This photo from the day Eighteen stop in Nafplio, Greece shows Fortress Palamidi atop the hill above Nafplio. It was built by the Venetians during their second occupation of the area from 1686 to 1715.
The cruise ship pulls into port, the bus takes you to the Acropolis in Athens and back to the cruise terminal. If that’s all you do, you won’t see this amazing church. The church is just 3 blocks or so from the cruise line terminal in Piraeus.
The Agios Nikolaos church in Piraeus was part of the Day 19 adventure.
The twentieth day was our only visit to Turkey. I’m pretty sure if your port of call in Turkey is Kusadasi, you are going to visit the ruins at Ephesus. That’s of course what we did.
One of the more impressive remains at Ephesus is the Library of Celsus. It was completed in 130 AD. It was later destroyed by several earthquakes and lay in ruins for possibly a thousand years. The facade which you can see in this photo was reconstructed in 1978 and shows the columns of the Library through a side arch.
Day 21 and it’s time to visit another Acropolis. This time it’s the Acropolis of Lindos in Greece. Hold on you are saying, you just visited the Acropolis two days ago. Well it turns out I did visit the most famous Acropolis which is in Athens, BUT the word acropolis loosely translated means the building on the hill. Of course there is more than one building on the hill in Greece.
If you don’t build a fort, or castle they will come and take over your place, or at least that seemed to be the theme from islands and countries we visited.
Day 22 is a stop in Santorini, Greece which is on pretty much every top 100 places to see in the world lists. You take a boat ride from your cruise ship over to the tram which takes you to the top and of the island and wonderful views of the cliff side home that are painted white and the cruise ships that are anchored just off the island.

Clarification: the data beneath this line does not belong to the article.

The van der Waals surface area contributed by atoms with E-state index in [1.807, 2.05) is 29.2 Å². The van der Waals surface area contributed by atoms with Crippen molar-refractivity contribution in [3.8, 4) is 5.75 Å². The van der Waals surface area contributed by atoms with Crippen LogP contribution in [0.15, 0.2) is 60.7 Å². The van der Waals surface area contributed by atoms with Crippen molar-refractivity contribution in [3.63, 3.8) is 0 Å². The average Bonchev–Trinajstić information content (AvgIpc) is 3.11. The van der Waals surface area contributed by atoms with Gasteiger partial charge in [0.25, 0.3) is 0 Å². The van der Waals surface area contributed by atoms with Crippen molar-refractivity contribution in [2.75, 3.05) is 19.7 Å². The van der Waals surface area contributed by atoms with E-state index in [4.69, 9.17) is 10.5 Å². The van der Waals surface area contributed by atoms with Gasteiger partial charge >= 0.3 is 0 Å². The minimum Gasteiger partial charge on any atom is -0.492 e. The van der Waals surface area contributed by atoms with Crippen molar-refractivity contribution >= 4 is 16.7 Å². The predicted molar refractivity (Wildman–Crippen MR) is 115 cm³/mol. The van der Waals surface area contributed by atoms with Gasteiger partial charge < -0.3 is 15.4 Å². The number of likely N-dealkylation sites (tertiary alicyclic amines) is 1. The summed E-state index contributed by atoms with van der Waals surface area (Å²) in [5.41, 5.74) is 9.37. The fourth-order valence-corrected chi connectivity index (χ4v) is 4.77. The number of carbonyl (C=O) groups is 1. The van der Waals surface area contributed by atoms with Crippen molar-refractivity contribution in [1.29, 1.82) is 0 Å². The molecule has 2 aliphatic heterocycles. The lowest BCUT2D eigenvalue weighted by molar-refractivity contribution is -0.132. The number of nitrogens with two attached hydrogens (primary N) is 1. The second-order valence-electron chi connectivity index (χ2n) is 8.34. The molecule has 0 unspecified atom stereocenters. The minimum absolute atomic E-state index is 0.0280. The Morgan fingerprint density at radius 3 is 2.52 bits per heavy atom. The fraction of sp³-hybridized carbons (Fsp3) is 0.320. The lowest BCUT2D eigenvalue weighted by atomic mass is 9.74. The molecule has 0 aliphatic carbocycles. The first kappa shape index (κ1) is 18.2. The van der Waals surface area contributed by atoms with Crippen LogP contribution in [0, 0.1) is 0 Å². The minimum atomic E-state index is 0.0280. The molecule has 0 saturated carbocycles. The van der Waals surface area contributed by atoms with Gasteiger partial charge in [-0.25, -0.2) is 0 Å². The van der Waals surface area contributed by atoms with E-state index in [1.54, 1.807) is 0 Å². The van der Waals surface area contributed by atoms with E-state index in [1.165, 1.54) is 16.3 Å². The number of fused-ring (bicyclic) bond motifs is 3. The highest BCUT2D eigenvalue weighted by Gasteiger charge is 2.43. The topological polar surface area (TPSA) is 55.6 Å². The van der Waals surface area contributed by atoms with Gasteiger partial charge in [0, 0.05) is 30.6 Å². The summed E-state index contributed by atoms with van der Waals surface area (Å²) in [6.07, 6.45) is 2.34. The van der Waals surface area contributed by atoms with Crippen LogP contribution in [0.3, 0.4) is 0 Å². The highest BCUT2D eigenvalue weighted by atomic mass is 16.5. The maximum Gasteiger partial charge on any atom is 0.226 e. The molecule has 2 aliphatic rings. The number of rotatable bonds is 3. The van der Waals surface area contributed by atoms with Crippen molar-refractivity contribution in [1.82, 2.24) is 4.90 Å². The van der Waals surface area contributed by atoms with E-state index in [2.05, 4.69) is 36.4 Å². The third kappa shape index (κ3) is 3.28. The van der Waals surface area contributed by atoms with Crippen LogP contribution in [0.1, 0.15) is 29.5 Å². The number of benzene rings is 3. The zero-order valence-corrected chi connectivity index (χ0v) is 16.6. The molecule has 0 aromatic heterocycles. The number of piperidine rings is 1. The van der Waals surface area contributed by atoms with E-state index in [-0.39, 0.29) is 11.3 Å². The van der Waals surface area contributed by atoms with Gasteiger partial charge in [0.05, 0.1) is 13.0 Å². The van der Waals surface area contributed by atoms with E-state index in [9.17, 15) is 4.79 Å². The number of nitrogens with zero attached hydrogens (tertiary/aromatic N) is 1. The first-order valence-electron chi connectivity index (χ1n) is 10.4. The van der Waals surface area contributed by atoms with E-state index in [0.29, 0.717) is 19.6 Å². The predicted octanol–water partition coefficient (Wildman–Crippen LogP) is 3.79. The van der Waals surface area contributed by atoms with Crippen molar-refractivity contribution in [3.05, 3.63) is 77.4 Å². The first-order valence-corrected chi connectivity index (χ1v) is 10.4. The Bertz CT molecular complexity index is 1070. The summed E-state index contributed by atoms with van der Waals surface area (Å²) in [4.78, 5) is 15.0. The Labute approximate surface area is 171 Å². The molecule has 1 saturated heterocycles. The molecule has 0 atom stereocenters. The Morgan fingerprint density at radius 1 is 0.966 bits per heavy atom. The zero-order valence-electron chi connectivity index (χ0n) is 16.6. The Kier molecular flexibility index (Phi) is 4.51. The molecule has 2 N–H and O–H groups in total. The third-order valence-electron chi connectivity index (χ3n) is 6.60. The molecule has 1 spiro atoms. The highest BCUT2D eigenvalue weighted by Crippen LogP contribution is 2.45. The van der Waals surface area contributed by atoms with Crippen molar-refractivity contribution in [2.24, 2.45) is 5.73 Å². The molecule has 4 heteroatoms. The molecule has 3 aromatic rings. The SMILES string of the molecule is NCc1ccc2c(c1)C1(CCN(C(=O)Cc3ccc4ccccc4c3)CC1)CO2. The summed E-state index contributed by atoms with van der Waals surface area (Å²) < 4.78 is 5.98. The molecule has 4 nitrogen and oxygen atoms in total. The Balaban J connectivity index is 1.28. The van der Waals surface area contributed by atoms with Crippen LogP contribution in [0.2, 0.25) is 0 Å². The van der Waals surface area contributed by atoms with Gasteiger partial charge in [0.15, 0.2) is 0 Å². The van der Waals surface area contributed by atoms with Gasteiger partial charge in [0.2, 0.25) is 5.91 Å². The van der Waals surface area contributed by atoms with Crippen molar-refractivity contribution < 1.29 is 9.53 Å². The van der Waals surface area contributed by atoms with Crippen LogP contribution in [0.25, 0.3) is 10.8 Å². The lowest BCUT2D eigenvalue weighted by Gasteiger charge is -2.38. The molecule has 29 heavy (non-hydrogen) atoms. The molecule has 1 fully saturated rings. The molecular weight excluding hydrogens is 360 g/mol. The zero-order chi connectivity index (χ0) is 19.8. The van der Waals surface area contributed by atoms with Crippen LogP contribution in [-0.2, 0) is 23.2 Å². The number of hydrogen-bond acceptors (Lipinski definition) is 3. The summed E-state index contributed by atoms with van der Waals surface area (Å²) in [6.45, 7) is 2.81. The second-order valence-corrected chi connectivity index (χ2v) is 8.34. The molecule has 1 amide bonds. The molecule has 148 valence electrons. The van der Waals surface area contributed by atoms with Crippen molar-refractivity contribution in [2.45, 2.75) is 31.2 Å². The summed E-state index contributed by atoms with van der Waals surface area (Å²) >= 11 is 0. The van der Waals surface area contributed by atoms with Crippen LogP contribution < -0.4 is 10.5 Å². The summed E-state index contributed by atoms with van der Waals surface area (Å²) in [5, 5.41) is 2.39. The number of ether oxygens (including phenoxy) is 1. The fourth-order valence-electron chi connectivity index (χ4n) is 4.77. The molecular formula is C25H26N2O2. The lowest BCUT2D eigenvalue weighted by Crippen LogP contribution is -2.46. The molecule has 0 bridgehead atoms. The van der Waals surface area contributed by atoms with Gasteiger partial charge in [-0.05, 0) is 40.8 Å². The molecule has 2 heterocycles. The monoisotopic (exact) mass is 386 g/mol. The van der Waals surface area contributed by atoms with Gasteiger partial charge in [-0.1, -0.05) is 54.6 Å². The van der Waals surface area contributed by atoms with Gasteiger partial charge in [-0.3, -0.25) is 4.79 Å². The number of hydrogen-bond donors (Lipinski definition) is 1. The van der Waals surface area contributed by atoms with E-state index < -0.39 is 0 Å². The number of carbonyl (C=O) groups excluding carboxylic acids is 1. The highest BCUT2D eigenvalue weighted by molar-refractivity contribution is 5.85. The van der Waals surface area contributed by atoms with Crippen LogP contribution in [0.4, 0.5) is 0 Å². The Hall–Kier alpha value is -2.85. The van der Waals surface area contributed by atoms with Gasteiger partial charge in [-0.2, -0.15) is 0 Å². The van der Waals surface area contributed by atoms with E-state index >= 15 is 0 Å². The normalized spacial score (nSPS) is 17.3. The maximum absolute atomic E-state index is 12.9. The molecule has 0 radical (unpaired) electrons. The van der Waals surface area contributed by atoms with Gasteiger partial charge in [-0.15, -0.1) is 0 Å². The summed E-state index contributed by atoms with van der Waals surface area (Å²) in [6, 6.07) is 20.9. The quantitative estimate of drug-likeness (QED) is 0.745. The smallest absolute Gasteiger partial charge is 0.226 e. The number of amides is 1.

What you don’t realize looking down at those cruise ships, ( there were 3 the day we visited ) is that it’s you against everyone on your ship and the other ships as you ALL are going to the same place, and it’s going to get hot and crowded there.
The twenty-third day of our journey was to the Greek island of Mykonos. For me the visit to Mykonos was kind of like a Seinfeld episode where Jerry proclaims, “I don’t get it”. The island is famous for it’s windmills, but there was no wind.
The old town part of the island was interesting in that is was built without the thought of ever having roads to service the area, so now all the shops that dominate the area get their deliveries from very tiny delivery trucks. Several times I watched these quite small delivery trucks pass down the paths just missing product displays by less than an inch, or as the locals might say, “the driver missed by a couple of centimeters”.
The last stop on the journey was Napoli, Italy. As the tour guide started his presentation, he mentioned if you wanted to visit Naples, go to Florida. You were now in Napoli. I sensed the locals don’t like tourists coming to their hometown and giving it a different name.
The city looked like an interesting place to visit, but it turns out it is just a stopping point for some other destination. That’s how it was for us. We got off the cruise ship, walking a couple hundred meters and got on another boat to Capri.